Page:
First, our rooster is totally out for blood.  He’s a problem.  The bird has sweet freedom to roam wherever he pleases, and he does.  Until a human comes out of the house. (Mainly my 16-year-old daughter or my Hunk).  Then he literally pretends to be minding his own business, pecking things off the ground, head cocked to the side as he glares at his human target with yellow eyes.  Slowly, methodically he inches closer and closer until he gets just near enough to ATTACK.  This bird is remarkably fast and our daughter has the bruised calf to prove it.  Some of you might recall my “go arounds” with Mr. Darcy a few flocks ago… Let’s just say I adopted a zero-tolerance policy for psychotic roosters after that life experience.  Yet, here I am again, debating on whether or not to make chicken and dumplings out of this beautifully feathered bird.  Our daughter (the one he’d like to kill) has grown attached to him in a strange way.  She gets a thrill out of having him chase her… As does my Hunk.  They find it incredibly comedic and they’re both pleading with me not to harvest him.  Unfortunately, my 4-year-old son finds the situation completely terrifying and for the past week he refuses to play outside.  Considering the rooster is essentially the same size as him, I can’t say I blame him.  Obviously, I can’t have my outdoorsy-loving child afraid to leave the house.  My son trumps my roo.  It’s just the way things go when you live on a hobby farm.  I don’t like it, but it’s just how we do things around here.  So most likely, we’ll be “thinning the flock” which includes a turkey who doesn’t lay eggs, eats lots of food and poops everywhere.  Homestead life.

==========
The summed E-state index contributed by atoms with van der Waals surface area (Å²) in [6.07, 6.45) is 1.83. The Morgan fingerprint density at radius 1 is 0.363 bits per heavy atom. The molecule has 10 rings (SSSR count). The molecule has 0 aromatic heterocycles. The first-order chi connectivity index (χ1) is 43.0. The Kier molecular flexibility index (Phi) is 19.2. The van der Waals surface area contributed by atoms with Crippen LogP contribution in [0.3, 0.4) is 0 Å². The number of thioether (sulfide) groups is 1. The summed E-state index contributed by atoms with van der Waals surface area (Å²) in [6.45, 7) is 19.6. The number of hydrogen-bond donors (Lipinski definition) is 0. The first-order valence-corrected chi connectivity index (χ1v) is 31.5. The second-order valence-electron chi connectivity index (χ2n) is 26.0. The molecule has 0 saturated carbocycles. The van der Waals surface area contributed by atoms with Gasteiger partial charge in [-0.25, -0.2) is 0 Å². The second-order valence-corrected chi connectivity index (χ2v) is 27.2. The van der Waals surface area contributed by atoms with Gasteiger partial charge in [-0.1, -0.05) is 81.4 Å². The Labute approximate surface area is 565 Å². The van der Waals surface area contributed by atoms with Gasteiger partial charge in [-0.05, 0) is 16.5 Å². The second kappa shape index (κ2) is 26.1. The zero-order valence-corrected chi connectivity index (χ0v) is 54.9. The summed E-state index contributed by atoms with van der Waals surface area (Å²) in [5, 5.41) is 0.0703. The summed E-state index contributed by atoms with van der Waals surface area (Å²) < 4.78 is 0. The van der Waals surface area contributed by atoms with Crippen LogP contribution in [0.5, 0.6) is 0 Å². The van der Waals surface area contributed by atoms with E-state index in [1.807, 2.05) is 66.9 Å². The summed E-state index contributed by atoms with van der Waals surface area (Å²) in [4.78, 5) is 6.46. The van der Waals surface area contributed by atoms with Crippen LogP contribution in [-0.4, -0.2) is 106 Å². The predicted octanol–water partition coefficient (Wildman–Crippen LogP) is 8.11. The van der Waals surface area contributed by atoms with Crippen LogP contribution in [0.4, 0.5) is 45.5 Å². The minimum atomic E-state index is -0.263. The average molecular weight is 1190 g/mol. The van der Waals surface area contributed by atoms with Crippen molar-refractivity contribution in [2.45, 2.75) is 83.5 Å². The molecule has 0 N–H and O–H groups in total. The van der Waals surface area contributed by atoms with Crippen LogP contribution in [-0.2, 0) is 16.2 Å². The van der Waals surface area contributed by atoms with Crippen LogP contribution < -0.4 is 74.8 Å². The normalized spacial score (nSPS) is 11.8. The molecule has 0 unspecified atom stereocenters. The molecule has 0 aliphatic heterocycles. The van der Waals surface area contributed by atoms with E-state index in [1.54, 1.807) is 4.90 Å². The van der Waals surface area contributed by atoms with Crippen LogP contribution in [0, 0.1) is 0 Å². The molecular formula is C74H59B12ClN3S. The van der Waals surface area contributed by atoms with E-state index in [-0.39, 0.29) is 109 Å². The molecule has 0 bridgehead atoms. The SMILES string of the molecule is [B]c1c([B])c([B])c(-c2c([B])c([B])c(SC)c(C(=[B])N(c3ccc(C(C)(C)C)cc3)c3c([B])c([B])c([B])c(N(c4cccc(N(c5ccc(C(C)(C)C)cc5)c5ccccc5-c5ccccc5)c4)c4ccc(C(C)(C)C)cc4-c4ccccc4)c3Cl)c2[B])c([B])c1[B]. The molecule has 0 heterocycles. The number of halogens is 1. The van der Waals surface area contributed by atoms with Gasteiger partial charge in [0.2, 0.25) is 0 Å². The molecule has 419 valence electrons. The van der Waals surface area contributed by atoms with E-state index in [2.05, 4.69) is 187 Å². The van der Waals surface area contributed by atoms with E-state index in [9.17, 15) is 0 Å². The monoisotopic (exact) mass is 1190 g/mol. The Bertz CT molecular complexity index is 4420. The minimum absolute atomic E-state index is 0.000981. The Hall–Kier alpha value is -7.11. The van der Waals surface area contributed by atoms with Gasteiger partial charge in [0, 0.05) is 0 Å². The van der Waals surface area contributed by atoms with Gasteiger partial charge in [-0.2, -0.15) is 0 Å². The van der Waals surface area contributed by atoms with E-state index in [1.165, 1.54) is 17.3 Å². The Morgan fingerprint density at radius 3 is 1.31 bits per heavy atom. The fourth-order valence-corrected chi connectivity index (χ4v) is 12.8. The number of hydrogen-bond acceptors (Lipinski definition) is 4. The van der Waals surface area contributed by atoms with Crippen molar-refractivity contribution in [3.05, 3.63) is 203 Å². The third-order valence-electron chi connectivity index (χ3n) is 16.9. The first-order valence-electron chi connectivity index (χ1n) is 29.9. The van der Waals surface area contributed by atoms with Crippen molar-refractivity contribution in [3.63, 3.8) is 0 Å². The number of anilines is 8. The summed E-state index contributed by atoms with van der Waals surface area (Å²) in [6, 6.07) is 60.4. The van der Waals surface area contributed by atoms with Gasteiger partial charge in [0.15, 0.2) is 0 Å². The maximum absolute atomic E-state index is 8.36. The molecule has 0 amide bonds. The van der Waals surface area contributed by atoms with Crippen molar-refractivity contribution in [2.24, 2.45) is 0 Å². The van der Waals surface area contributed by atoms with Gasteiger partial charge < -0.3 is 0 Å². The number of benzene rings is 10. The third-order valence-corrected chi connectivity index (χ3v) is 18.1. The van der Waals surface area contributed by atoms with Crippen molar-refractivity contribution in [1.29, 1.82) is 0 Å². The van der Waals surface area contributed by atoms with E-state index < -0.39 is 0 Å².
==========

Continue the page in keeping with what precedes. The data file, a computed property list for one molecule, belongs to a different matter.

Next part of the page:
Next… I’ve lost 3 pullets in 2 short days.  I’ve raised these “littles” from chicks and I finally decided to free them from their run this week to explore the world around them.  Without warning, they were gone.  Don’t know if they got picked off by a hawk or if one of the many owls around here swooped in at dusk and snagged them or what.  They simply just vanished.  3 of the 6 are still clucking around the homestead, but I’ve put them back in the run for the past 2 days and I’m not planning to let them out again for several weeks.  They are vulnerable because they are still smallish.  I am sad.  That part of my “wanna-be-farmer” existence never gets any easier.  Yes, it’s the food chain.  Survival of the fittest and all that.  But…